This paper is to identify the role and mechanism of host-countries’ culture in determining the risk of cross-border merge and acquisition（CM&A）. With the increasingly complex international environment, CM&A is not only affected by economic risks, but also facing non-economic challenges. Thus, insight into the cultural characteristics of host-countries and their economic impacts is of great significance for improving the decision-making of cross-border investment.
The questions discussed in this paper are what cultural characteristics affect the completion of CM&A deals and what is the underpinning mechanism. These questions are hot issues in the field of cross-cultural finance research. From the angle of the origin of Liability of Foreignness（LOF）to cross-border acquirers, and based on the institutional theory and the social capital theory, this paper analyzes how the cultural characteristics of host-countries influence acquirers’ “legitimacy” disadvantage and information disadvantage. Empirically, this paper uses a dataset of 2722 Chinese CM&A samples from 1997 to 2017 and a logistic regression model to test the hypothesis.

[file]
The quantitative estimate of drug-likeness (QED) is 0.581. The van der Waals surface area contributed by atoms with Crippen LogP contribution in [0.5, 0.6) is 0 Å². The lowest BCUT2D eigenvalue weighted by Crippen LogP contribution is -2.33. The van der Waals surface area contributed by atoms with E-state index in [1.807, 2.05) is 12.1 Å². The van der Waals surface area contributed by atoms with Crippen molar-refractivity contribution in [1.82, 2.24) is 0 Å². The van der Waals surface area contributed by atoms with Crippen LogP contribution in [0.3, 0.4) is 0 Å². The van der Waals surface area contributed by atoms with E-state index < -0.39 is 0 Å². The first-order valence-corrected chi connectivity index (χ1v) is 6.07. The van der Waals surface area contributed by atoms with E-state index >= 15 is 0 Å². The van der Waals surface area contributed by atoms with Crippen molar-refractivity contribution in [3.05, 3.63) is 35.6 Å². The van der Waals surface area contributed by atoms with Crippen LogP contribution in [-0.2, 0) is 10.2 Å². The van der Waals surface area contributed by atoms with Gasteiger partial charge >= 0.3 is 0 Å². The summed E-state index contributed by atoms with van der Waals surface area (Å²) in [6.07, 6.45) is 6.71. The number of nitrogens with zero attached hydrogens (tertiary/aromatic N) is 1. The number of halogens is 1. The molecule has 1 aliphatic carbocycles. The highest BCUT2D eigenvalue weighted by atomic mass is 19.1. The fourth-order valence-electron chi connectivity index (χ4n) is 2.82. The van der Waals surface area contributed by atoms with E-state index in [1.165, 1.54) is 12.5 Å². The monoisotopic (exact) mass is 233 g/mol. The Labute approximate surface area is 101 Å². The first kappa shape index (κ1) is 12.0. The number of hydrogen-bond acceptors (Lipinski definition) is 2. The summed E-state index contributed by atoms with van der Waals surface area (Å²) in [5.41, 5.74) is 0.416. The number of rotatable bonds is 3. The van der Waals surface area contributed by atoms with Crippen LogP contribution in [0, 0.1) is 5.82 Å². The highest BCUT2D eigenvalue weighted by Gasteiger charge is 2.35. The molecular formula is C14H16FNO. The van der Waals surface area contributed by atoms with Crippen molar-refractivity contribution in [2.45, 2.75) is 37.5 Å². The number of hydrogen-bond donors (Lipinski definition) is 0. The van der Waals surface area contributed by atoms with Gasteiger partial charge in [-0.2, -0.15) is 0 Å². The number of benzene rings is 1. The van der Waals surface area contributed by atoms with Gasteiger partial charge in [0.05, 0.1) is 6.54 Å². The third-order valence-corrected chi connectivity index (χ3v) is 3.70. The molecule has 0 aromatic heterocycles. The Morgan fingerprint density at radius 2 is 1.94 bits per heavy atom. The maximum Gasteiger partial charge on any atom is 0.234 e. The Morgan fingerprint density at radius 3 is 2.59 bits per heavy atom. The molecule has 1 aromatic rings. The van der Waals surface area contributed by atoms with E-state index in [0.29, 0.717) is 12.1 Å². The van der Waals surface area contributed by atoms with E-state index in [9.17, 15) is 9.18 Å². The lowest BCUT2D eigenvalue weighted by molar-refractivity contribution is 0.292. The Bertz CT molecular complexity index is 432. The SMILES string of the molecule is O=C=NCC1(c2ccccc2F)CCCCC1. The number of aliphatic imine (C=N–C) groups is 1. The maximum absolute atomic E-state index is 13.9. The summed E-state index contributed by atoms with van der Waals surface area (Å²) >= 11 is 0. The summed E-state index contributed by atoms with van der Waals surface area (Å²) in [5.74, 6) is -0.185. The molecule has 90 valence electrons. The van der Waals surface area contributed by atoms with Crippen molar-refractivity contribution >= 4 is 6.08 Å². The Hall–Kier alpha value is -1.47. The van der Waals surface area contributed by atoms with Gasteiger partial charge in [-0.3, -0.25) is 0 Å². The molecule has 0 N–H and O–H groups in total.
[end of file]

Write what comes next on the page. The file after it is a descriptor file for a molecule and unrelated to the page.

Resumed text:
The results show that the level of cultural tolerance and trust in host-countries are negatively correlated with the risk of CM&A failure. In addition, a moderating test of the rule of law in host-countries finds that when the rule of law in host-countries is at a higher level, the tolerance and trust have less impact on CM&A risk, suggesting a substitute relation between formal and informal institutions. Further testing also finds that the cultural characteristics of host-countries have a similar impact on the post-performance of CM&A.
We conclude that tolerance and trust are two cultural vectors directly related to CM&A risk. Tolerance culture impacts on the “legitimacy” disadvantage of acquirers, and then forms the risk of whether the M&A activity can be recognized locally; trust culture impacts on the information disadvantage of acquirers, thus forming the risk in decision-making and contract execution. In the environment of a higher level of the rule of law, the influence of culture as an informal system on CM&A risk decreases.
This paper contributes to the literature by overcoming the limitation of the popular “cultural distance” paradigm in IB studies, shedding light on the impact of cultural characteristics, and revealing that the two cultural vectors are significantly related to CM&A risk. These findings deepen our understanding about the mechanism of LOF on CM&A risk, and also provide practical implication for better CM&A decision.